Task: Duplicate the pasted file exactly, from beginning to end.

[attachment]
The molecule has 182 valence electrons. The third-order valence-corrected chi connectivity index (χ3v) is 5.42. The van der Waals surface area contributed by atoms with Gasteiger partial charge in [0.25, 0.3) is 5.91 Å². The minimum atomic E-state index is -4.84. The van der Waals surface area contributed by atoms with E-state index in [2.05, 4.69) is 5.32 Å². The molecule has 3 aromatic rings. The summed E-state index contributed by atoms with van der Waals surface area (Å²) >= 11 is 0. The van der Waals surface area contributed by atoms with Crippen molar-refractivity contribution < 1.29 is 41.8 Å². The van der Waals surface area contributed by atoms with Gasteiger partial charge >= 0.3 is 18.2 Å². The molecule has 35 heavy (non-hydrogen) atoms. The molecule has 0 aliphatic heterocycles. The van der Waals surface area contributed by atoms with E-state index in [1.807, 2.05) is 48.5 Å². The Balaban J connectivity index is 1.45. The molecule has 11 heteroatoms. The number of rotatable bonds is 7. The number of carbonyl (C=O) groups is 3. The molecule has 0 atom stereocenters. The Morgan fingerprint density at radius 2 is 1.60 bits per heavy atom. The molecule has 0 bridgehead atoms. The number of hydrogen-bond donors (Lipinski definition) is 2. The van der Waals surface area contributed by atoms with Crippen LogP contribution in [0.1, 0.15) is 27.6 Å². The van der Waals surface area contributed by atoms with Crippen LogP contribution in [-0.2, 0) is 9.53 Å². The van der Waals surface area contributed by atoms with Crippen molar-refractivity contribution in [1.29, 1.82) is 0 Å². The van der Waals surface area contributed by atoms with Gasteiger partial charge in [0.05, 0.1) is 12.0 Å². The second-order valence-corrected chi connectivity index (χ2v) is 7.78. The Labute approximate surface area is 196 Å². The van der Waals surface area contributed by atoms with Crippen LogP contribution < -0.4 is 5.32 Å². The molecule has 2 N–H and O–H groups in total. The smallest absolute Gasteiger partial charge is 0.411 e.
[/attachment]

The molecule has 182 valence electrons. The third-order valence-corrected chi connectivity index (χ3v) is 5.42. The van der Waals surface area contributed by atoms with Gasteiger partial charge in [0.25, 0.3) is 5.91 Å². The minimum atomic E-state index is -4.84. The van der Waals surface area contributed by atoms with E-state index in [2.05, 4.69) is 5.32 Å². The molecule has 3 aromatic rings. The summed E-state index contributed by atoms with van der Waals surface area (Å²) >= 11 is 0. The van der Waals surface area contributed by atoms with Crippen molar-refractivity contribution < 1.29 is 41.8 Å². The van der Waals surface area contributed by atoms with Gasteiger partial charge >= 0.3 is 18.2 Å². The molecule has 35 heavy (non-hydrogen) atoms. The molecule has 0 aliphatic heterocycles. The van der Waals surface area contributed by atoms with E-state index in [1.807, 2.05) is 48.5 Å². The Balaban J connectivity index is 1.45. The molecule has 11 heteroatoms. The number of rotatable bonds is 7. The number of carbonyl (C=O) groups is 3. The molecule has 0 atom stereocenters. The Morgan fingerprint density at radius 2 is 1.60 bits per heavy atom. The molecule has 0 bridgehead atoms. The number of hydrogen-bond donors (Lipinski definition) is 2. The van der Waals surface area contributed by atoms with Crippen LogP contribution in [0.1, 0.15) is 27.6 Å². The van der Waals surface area contributed by atoms with Crippen LogP contribution in [-0.2, 0) is 9.53 Å². The van der Waals surface area contributed by atoms with Crippen molar-refractivity contribution in [1.29, 1.82) is 0 Å². The van der Waals surface area contributed by atoms with Gasteiger partial charge in [0.05, 0.1) is 12.0 Å². The second-order valence-corrected chi connectivity index (χ2v) is 7.78. The Labute approximate surface area is 196 Å². The van der Waals surface area contributed by atoms with Crippen LogP contribution < -0.4 is 5.32 Å². The molecule has 2 N–H and O–H groups in total. The smallest absolute Gasteiger partial charge is 0.411 e.